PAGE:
An instance of abnormal electrical activity in the brain is called a seizure. Dogs, particularly members of certain breeds, commonly experience these neurological events. Because seizures affect a large number of dogs, it is important for owners to understand this health problem.
Phases of Epileptic Seizures in Dogs
The most common type of seizure in epileptic dogs is the grand mal seizure. Typically, a grand mal seizure has three phases. First, the dog experiences the pre-ictal phase. This phase, also called the aura, usually involves altered behavior, such as seeking attention, hiding, crying or appearing restless, and it lasts for a few seconds to a few hours. Following this phase is the seizure itself. Called the ictal phase, this usually only lasts for a few minutes and typically involves a loss of consciousness and rigid extension of the limbs. The animal may urinate and defecate and will often move its legs in a rhythmic manner. The ictal phase is followed by a period of disorientation called the post-seizure state. This phase lasts for minutes to hours. Dogs can also have partial seizures. These seizures usually only involve one part or region of the body and do not cause a loss of consciousness.
What Causes Seizures in Dogs
Seizures in dogs are most commonly attributed to a condition called idiopathic epilepsy. This seizure disorder, which affects 0.5 to 5.7 percent of dogs, has no apparent cause though it is inherited in certain lines. Other less common causes of dog seizures include head trauma, brain tumors, encephalitis, liver disease, kidney failure, heat stroke, hypoglycemia, hypocalcemia, stroke, infectious disease, toxin ingestion and brain abscesses.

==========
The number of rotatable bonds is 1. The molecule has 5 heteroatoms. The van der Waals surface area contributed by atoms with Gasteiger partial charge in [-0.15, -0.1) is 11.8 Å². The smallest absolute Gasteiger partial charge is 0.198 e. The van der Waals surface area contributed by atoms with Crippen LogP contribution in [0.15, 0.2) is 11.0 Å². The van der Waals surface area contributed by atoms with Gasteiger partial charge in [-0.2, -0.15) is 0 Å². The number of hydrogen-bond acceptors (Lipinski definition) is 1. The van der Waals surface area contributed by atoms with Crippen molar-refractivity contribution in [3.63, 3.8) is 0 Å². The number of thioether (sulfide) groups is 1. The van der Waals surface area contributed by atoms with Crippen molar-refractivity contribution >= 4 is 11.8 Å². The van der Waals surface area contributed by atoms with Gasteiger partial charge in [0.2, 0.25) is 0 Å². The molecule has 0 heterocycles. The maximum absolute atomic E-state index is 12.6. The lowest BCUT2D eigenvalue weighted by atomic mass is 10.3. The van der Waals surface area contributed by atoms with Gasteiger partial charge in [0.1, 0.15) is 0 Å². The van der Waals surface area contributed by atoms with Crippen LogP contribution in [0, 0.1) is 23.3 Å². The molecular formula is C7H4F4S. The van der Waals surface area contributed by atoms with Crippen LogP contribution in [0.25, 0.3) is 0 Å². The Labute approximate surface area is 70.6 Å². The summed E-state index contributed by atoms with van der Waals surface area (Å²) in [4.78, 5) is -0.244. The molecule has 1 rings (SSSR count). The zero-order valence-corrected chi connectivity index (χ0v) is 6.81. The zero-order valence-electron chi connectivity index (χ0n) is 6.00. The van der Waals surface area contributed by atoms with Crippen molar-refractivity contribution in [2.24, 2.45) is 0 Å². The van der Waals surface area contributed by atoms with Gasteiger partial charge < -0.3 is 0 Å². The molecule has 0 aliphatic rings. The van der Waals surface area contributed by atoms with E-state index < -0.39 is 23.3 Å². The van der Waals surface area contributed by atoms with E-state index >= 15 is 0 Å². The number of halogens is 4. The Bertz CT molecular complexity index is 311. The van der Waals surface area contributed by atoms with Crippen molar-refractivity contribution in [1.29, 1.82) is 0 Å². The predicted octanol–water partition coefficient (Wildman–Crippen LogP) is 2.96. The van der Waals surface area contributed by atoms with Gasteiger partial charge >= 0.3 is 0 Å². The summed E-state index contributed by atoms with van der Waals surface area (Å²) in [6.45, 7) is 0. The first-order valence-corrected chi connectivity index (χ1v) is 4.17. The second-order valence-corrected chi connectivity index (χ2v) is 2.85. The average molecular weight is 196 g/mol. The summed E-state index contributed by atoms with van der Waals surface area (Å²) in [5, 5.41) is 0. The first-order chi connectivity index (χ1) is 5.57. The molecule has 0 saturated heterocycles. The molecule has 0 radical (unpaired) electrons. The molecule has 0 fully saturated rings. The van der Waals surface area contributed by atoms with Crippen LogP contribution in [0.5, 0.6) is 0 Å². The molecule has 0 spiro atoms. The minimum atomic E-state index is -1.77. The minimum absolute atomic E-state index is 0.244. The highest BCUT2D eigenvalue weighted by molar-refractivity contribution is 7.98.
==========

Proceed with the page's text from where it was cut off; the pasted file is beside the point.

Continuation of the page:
Seizures in Dogs Symptoms
Symptoms of a dog seizure often include the following:
- Staring into space
- Muscle twitching
- Loss of consciousness
- Snapping at nothing
- Inappropriate urination or defecation
How Seizures Affect the Dog
Seizures in dogs are not painful, and a single normal seizure is not typically dangerous. The largest danger to a dog from a single seizure is falling or banging into something while seizing. However, dogs that have multiple seizures in a cluster or prolonged seizures can experience elevated body temperature, a potentially serious cause of complications.
Dog Seizures: What to Do and Treatment Options
If your dog has a seizure, the best thing you can do is make sure the animal is in a safe area where it cannot injure itself. Do not stick your hand in the dog’s mouth. Contrary to popular belief, a dog will not choke on its tongue during a seizure, and you risk serious injury to both yourself and your pet when you put your hand into the mouth of your seizing dog.
After its first seizure, you should get your pet to a veterinarian for further evaluation. If your dog’s seizure lasts for more than a few minutes or your pet has multiple seizures in a short time, you should take the pet to an emergency clinic.
Dog seizure treatment depends on the cause of the problem. For dogs diagnosed with idiopathic epilepsy, no treatment is usually required unless the pet has more than one seizure per month, experiences cluster seizures or has prolonged seizures. Treatment involves the use of anticonvulsant medications, which must be continued for life.
Dog Seizures: At-Risk Dog Breeds
Dogs from the following breeds may be at increased risk of developing idiopathic epilepsy: